Iceland votes over foreign debts, economy at risk
Icelanders voted in a referendum on Saturday on a $5-billion deal to repay Anglo-Dutch loans, with an expected resounding “No” set to further delay foreign aid and hopes for economic recovery.
Despite the consequences of rejecting the standing deal, Icelanders are set to do just that, angry about what they see as harsh repayment terms from Britain and The Netherlands and they are now certain they can get a much better deal.
Voting began at 9am GMT and first partial results are expected shortly after polls close at 10pm GMT.
“We want to pay our debts, but we want to do it without going bankrupt,” said Steinunn Ragnarsdottir, a pianist who voted in Reykjavik City Hall with her two-year-old daughter.
Albert Olafsson, an auditor, said: “It is not fair that Icelandic taxpayers take all the blame for private bankers. This deal is simply not realistic and we can get a better one.”
No political parties are backing the “Iceave” accord agreed in late 2009, not even Prime Minister Johanna Sigurdardottir who brokered the deal. She has vowed to stay on after the referendum and said she would not cast a vote in the ballot.
The Icesave debt amounts to more than $15 000 for every one of Iceland’s 320 000 people, though most of the money is likely to be raised eventually by the sale of assets of Landsbanki, which operated “Icesave” accounts before folding late in 2008.
Britain and The Netherlands have offered easier terms, so there is no reason for voters to back the old deal.
But The Netherlands linked the negotiations on repayment with Iceland’s hopes to join the European Union.
“We have been negotiating with Iceland about the Icesave matter. I assume it will be resolved. This issue will be part of our considerations when deciding about the opening of accession negotiations with Iceland,” Foreign Minister Maxime Verhagen said on the sidelines of EU foreign ministers’ talks in Spain.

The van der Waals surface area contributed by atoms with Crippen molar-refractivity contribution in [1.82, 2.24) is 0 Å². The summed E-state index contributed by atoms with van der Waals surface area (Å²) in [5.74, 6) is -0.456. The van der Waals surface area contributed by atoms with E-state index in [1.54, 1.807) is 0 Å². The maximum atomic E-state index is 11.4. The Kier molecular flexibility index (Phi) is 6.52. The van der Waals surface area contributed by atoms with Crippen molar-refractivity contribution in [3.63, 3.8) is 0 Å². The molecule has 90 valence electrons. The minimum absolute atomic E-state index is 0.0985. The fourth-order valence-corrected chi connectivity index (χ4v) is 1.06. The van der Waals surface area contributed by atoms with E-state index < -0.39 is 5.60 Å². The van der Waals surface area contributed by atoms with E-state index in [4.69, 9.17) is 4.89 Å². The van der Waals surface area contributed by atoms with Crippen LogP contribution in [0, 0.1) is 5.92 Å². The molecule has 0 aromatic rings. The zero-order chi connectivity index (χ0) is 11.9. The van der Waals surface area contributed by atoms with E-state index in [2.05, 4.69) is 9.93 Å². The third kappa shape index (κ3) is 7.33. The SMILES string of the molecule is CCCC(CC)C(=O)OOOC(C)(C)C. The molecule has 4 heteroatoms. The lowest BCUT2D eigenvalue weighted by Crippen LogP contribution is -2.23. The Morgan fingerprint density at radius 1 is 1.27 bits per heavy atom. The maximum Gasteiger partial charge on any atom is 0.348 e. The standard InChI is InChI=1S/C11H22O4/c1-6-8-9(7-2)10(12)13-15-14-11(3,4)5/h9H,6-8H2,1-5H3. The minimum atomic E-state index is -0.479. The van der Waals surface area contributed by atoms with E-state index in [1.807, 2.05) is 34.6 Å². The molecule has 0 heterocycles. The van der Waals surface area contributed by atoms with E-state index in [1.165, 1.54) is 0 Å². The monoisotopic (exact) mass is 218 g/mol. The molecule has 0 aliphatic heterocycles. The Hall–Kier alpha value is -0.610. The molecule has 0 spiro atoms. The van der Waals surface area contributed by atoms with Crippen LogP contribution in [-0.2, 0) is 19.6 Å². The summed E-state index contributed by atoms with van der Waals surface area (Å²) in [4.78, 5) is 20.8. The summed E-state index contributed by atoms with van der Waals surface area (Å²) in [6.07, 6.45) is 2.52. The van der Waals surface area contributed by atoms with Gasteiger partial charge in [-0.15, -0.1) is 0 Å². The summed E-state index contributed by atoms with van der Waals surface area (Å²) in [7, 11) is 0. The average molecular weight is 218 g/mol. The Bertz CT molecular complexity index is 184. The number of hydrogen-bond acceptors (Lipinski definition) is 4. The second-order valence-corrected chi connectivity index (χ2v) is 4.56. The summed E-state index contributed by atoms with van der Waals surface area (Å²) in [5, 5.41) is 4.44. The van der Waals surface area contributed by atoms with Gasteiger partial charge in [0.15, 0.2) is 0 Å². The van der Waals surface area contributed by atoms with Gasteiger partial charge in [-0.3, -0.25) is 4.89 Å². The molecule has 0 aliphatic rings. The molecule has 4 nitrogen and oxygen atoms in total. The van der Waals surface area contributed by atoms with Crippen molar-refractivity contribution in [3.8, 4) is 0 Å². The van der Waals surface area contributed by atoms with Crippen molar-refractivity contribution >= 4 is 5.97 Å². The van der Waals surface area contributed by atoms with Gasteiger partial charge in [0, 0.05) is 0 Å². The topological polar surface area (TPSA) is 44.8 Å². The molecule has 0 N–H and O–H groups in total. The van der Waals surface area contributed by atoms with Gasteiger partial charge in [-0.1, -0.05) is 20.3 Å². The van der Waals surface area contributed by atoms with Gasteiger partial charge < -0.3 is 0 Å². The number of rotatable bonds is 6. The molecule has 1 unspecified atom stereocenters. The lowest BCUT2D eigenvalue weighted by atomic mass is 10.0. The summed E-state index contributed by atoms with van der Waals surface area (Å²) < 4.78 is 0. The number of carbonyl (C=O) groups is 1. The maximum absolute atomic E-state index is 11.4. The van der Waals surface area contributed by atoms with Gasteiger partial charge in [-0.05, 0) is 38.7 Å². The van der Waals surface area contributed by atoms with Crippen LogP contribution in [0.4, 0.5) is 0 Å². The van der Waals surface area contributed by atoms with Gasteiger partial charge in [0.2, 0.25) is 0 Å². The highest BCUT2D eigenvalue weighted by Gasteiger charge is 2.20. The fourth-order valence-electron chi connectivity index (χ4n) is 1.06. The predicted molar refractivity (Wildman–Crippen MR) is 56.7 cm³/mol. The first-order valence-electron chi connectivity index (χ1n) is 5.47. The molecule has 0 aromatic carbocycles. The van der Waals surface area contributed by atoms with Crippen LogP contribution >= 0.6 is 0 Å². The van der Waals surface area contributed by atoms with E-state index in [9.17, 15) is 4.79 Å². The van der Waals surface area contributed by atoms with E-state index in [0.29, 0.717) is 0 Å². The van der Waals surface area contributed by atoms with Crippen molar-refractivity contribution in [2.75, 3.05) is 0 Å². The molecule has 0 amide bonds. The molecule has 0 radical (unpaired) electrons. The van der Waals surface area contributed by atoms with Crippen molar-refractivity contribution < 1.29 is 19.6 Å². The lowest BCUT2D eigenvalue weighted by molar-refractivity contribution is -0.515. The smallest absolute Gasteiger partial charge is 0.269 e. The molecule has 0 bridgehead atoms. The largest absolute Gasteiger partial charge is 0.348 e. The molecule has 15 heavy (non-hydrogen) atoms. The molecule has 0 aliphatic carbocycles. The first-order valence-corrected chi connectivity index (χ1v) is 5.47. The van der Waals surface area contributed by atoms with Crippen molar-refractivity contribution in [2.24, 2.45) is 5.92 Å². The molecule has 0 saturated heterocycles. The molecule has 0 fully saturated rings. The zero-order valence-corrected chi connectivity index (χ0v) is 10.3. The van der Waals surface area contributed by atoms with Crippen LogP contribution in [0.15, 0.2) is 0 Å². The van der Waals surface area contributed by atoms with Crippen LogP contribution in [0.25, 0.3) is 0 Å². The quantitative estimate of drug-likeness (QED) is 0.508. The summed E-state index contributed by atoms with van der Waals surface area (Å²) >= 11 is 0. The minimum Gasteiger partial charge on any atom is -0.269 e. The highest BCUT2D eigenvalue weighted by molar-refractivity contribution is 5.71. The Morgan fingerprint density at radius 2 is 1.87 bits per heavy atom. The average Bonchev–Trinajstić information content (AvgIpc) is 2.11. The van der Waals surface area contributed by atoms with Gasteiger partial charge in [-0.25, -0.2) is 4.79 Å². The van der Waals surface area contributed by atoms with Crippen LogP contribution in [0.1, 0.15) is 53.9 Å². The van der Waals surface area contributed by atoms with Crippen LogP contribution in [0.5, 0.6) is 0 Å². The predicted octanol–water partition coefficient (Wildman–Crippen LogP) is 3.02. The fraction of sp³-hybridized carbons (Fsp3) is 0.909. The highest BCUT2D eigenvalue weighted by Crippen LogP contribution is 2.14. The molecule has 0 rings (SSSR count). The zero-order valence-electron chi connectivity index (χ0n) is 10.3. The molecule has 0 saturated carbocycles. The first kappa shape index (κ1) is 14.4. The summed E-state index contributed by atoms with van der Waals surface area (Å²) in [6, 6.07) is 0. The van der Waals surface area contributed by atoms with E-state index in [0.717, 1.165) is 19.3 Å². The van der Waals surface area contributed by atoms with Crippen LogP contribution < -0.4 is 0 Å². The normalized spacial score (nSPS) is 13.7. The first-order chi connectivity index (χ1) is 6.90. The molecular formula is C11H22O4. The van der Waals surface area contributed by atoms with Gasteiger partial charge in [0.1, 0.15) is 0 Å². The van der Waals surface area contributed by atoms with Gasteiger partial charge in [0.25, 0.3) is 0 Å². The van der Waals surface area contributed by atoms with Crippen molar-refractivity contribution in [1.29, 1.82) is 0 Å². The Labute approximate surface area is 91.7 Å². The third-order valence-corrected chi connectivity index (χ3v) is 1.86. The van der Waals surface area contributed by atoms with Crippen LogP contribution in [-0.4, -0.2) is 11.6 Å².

He declined to say whether The Netherlands would block Iceland’s EU accession talks or not.
Iceland’s Finance Minister Steingrimur Sigfusson said the expected results of the referendum should not be interpreted as Iceland refusing to pay its “Icesave” obligations.
“We will honour our obligations. To maintain anything else is highly dangerous for the economy of this country,” he said.
The foreign minister told Reuters on Friday that he expected a new deal “in the next weeks, perhaps sooner”, which would limit the economic impact of the ballot.
The economy minister said a several month delay would shave two or three points off GDP in 2010, while a deputy central bank chief said the foreign aid was needed by late 2011, when Iceland refinances $1,8-billion in debt.
The ballot gives Icelanders, who have lost 30% of their disposable income since 2007, an opportunity to vent anger at Reykjavik bankers and politicians blamed for the meltdown.
In the referendum, Iceland’s 230 000 voters will be asked whether to approve a deal on paying money back to Britain and The Netherlands, after they compensated savers in their countries who had lost money in “Icesave” accounts.
Sigurdardottir said Britain and The Netherlands were holding Iceland “hostage” by linking the Icesave issue to Reykjavik receiving the next tranche of aid from the International Monetary Fund. With the cash in its coffers, Iceland would be able to open its borders to capital flows that feed investments.
The Icesave row with the two European Union countries has also rekindled anti-EU sentiment at a time when Brussels has invited Reykjavik to accession talks. Support for membership has been falling and is now opposed by more than half of Icelanders. - Reuters